Just over a year out from launch, IGN interviews Jordan D. White, who’s in charge of Star Wars at Marvel Comics, about the line – including why they all began in the same time period at first – and what’s coming up in the future.
On why they chose Poe Dameron for the line’s first The Force Awakens ongoing:
Ideally, a miniseries tells a very specific, self-contained story. “Here’s this event.” You know, “Here’s the time when Lando tried to steal the Emperor’s yacht.” “Here’s the story of how Princess Leia dealt with the destruction of Alderaan in conjunction with her place in the Rebellion.” And then once it’s finished, it’s finished. If we were to, as some people have suggested, talk about turning that into an ongoing, it would be, “Well, okay, now we need to come up with a totally different story and direction for it to go in, because that is done.” Whereas as ongoing series, again, you want to come up with something that can generate story after story.
When you look at the main characters of The Force Awakens — all of whom are super awesome, by the way — Poe is definitely the one whose previous stories are adventure stories.
He also teases upcoming miniseries, “some that are going to surprise people” and “some that people are not going to be expecting.”
His Jar Jar idea – which remains vague, just in case – isn’t going to happen “any time soon.” But there’s stuff in the pipeline for “fans of every era of Star Wars.”
The article also previews some interior art from Darth Vader #16.
In a new interview with Wired, The Force Awakens director J.J. Abrams talks about Star Wars in general, keeping secrets, the Millennium Falcon “changing hands,” and how the previous films succeeded and influenced the new. It’s today’s must-read (so far.)
To promote their new book, Ultimate Star Wars, DK Publishing has dispatched the four authors across the US on a book tour. I caught up with Tricia Barr and Adam Bray at their talk and signing at the Carlsbad Library in southern California, and ended up moderating the author talk at the library.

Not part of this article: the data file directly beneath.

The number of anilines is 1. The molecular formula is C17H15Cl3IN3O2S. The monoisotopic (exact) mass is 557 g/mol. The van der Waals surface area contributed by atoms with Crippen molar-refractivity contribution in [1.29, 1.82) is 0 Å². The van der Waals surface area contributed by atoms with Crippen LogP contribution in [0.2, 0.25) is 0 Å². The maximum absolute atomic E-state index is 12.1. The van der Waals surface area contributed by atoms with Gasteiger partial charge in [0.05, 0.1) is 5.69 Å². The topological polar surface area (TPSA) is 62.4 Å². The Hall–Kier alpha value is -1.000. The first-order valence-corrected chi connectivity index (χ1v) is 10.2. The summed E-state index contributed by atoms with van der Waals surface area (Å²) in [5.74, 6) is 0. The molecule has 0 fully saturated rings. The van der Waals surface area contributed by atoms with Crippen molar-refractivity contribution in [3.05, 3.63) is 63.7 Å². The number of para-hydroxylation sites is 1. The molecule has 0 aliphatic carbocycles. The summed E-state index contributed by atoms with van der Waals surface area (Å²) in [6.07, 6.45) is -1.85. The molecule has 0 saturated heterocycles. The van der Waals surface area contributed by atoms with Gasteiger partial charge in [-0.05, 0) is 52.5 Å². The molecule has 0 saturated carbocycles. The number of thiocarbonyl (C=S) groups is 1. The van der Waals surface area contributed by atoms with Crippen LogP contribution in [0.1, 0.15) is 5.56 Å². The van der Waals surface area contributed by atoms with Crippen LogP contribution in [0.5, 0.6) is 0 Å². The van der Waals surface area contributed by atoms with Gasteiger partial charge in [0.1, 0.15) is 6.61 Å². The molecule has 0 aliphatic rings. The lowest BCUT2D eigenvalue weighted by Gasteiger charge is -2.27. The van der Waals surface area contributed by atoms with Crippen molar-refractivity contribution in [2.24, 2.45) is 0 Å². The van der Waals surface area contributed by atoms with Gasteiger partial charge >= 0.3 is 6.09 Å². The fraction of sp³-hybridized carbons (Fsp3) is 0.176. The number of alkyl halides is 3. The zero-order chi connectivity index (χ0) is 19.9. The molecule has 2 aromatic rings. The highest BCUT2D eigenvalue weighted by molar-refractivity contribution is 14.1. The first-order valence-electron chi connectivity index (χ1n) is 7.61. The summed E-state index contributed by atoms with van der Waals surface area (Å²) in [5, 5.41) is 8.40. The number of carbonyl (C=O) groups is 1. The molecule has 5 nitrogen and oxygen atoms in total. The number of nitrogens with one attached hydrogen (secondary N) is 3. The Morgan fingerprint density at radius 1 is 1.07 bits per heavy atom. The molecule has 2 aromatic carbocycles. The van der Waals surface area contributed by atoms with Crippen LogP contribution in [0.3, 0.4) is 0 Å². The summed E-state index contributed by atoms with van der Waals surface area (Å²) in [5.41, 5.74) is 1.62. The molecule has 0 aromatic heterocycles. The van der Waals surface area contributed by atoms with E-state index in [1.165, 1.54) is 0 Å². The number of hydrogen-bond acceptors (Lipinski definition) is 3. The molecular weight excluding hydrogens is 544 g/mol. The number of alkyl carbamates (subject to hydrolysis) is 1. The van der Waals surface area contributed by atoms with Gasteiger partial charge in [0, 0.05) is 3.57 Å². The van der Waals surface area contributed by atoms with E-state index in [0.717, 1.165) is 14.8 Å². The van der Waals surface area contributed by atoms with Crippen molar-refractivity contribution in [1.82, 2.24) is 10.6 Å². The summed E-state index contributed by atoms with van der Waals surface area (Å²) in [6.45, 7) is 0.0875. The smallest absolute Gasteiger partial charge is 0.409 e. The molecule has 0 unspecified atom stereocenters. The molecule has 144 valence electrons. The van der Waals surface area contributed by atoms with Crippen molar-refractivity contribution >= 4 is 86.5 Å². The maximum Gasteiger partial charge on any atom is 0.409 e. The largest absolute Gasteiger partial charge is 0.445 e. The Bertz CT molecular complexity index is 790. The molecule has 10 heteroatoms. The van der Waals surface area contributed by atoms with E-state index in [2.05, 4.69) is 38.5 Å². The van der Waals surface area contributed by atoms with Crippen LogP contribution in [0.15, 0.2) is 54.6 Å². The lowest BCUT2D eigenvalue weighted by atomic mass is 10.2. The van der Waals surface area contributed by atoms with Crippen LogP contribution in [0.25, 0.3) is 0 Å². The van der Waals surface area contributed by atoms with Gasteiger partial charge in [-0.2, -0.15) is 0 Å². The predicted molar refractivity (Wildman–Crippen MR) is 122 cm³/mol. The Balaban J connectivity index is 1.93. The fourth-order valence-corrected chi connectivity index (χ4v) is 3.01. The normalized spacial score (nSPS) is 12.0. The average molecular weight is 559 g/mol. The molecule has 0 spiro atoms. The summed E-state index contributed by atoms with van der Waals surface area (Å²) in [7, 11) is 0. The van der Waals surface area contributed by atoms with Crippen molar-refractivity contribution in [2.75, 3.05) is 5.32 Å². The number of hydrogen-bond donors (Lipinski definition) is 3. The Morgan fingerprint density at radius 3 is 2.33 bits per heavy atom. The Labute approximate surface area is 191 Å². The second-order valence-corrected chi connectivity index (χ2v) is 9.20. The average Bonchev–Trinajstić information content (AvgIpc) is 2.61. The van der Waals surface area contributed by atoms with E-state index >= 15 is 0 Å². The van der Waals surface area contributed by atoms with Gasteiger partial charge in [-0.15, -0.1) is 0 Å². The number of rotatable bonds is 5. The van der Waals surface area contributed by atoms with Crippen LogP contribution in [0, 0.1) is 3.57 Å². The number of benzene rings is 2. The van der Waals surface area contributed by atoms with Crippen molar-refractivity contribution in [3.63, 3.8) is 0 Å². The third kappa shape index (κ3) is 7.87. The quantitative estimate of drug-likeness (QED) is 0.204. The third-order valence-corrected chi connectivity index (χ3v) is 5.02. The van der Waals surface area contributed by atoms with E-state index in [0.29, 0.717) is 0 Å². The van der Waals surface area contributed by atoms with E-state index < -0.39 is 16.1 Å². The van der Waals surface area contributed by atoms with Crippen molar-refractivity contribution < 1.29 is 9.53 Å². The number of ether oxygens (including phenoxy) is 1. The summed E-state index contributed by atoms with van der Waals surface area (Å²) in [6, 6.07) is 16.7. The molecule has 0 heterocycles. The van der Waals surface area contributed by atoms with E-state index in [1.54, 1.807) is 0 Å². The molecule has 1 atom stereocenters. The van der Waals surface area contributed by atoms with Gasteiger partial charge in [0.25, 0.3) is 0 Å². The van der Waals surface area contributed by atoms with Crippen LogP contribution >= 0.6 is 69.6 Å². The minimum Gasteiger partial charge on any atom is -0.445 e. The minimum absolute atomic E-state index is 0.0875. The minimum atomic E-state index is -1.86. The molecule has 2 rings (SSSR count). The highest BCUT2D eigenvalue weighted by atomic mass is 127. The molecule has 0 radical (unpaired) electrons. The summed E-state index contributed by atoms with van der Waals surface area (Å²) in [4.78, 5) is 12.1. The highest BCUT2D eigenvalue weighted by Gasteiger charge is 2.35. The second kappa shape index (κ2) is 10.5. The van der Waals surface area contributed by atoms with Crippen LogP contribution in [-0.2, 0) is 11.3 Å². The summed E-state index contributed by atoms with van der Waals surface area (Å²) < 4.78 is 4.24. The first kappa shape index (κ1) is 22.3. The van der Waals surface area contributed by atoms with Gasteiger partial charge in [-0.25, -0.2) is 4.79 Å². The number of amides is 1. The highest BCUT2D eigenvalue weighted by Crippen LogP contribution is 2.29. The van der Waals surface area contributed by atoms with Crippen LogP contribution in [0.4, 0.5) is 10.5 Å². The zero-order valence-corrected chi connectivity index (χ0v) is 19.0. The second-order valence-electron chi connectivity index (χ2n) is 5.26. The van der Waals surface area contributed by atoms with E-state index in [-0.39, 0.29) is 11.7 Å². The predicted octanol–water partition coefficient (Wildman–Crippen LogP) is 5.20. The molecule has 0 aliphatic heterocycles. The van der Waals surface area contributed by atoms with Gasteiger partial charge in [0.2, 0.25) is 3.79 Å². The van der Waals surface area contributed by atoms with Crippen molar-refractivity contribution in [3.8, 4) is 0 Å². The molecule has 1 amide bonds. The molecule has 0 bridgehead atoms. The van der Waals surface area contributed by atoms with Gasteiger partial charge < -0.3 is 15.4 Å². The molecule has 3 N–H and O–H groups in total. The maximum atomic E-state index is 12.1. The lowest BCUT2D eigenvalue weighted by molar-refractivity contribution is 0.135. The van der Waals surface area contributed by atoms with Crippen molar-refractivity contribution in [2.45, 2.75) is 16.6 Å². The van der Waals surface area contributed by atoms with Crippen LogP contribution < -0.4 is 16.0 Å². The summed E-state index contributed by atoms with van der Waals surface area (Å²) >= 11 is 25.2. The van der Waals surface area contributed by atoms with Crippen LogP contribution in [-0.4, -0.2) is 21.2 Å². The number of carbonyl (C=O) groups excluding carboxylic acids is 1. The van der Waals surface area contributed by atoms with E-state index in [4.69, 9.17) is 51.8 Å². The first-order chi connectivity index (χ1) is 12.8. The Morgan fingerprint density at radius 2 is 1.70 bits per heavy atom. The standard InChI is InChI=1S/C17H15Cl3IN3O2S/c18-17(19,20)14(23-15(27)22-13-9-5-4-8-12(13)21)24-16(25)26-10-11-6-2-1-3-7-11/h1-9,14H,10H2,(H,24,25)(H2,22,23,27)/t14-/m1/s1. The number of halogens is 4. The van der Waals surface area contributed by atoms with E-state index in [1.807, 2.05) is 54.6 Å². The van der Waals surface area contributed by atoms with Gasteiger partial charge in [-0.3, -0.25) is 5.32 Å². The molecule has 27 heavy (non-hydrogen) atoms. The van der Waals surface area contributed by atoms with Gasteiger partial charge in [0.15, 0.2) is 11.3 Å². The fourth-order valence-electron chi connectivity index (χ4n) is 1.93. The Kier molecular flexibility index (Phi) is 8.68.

After the signing, I was able to sit down with Adam Bray to go more in depth about Ultimate Star Wars and some other upcoming projects. Catch the book tour when it comes to your area!
Today, Vanity Fair has their J.J. Abrams interview, where The Force Awakens director talks about not overexplaining things, his weirdest moment, and capturing the tone of Star Wars. Also, a horrible Max von Sydow pun.
Now, what sparked a lot of discussion today was this bit:
Well, what’s cool is we’ve obviously had a lot of time [during the development process] to talk about what’s happened outside of the borders of the story that you’re seeing. So there are, of course, references to things, and some are very oblique so that hopefully the audience can infer what the characters are referring to. We used to have more references to things that we pulled out because they almost felt like they were trying too hard to allude to something. I think that the key is—and whether we’ve accomplished that or not is, of course, up to the audience—but the key is that references be essential so that you don’t reference a lot of things that feel like, oh, we’re laying pipe for, you know, an animated series or further movies. It should feel like things are being referenced for a reason.
Earlier, they talks about how A New Hope just dropped in references to things like the Clone Wars, and as someone who’s experienced great anvil fatigue over the past decades, I greatly appreciate a return to that, whether it be random whatevers that happened between trilogies or old stuff we already know.